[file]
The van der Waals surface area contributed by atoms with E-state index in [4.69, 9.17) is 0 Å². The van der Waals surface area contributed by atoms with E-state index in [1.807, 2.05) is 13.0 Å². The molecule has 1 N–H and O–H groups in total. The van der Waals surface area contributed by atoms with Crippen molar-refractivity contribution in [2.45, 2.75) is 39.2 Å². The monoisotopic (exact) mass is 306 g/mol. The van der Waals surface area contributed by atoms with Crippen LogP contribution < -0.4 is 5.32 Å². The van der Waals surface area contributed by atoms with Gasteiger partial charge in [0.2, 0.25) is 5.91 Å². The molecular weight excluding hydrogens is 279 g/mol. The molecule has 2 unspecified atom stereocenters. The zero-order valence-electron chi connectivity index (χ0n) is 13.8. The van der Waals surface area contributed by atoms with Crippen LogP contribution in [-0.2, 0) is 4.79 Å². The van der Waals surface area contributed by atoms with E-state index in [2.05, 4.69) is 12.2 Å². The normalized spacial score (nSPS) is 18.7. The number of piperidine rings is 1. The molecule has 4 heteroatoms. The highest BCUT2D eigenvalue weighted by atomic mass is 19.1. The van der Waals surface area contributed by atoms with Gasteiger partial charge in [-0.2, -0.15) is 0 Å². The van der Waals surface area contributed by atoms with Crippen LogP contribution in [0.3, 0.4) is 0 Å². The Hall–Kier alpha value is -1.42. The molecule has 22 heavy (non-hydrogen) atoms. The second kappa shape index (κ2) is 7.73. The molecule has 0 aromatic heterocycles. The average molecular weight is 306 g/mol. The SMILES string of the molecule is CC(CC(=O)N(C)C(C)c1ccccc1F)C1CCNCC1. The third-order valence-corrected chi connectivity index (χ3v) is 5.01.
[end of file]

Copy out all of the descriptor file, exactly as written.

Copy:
The van der Waals surface area contributed by atoms with E-state index in [4.69, 9.17) is 0 Å². The van der Waals surface area contributed by atoms with E-state index in [1.807, 2.05) is 13.0 Å². The molecule has 1 N–H and O–H groups in total. The van der Waals surface area contributed by atoms with Crippen molar-refractivity contribution in [2.45, 2.75) is 39.2 Å². The monoisotopic (exact) mass is 306 g/mol. The van der Waals surface area contributed by atoms with Crippen LogP contribution < -0.4 is 5.32 Å². The van der Waals surface area contributed by atoms with Gasteiger partial charge in [0.2, 0.25) is 5.91 Å². The molecular weight excluding hydrogens is 279 g/mol. The molecule has 2 unspecified atom stereocenters. The zero-order valence-electron chi connectivity index (χ0n) is 13.8. The van der Waals surface area contributed by atoms with Crippen LogP contribution in [-0.2, 0) is 4.79 Å². The van der Waals surface area contributed by atoms with E-state index in [2.05, 4.69) is 12.2 Å². The normalized spacial score (nSPS) is 18.7. The number of piperidine rings is 1. The molecule has 4 heteroatoms. The highest BCUT2D eigenvalue weighted by atomic mass is 19.1. The van der Waals surface area contributed by atoms with Gasteiger partial charge in [-0.2, -0.15) is 0 Å². The van der Waals surface area contributed by atoms with Crippen LogP contribution in [0.3, 0.4) is 0 Å². The Hall–Kier alpha value is -1.42. The molecule has 22 heavy (non-hydrogen) atoms. The second kappa shape index (κ2) is 7.73. The molecule has 0 aromatic heterocycles. The average molecular weight is 306 g/mol. The SMILES string of the molecule is CC(CC(=O)N(C)C(C)c1ccccc1F)C1CCNCC1. The third-order valence-corrected chi connectivity index (χ3v) is 5.01.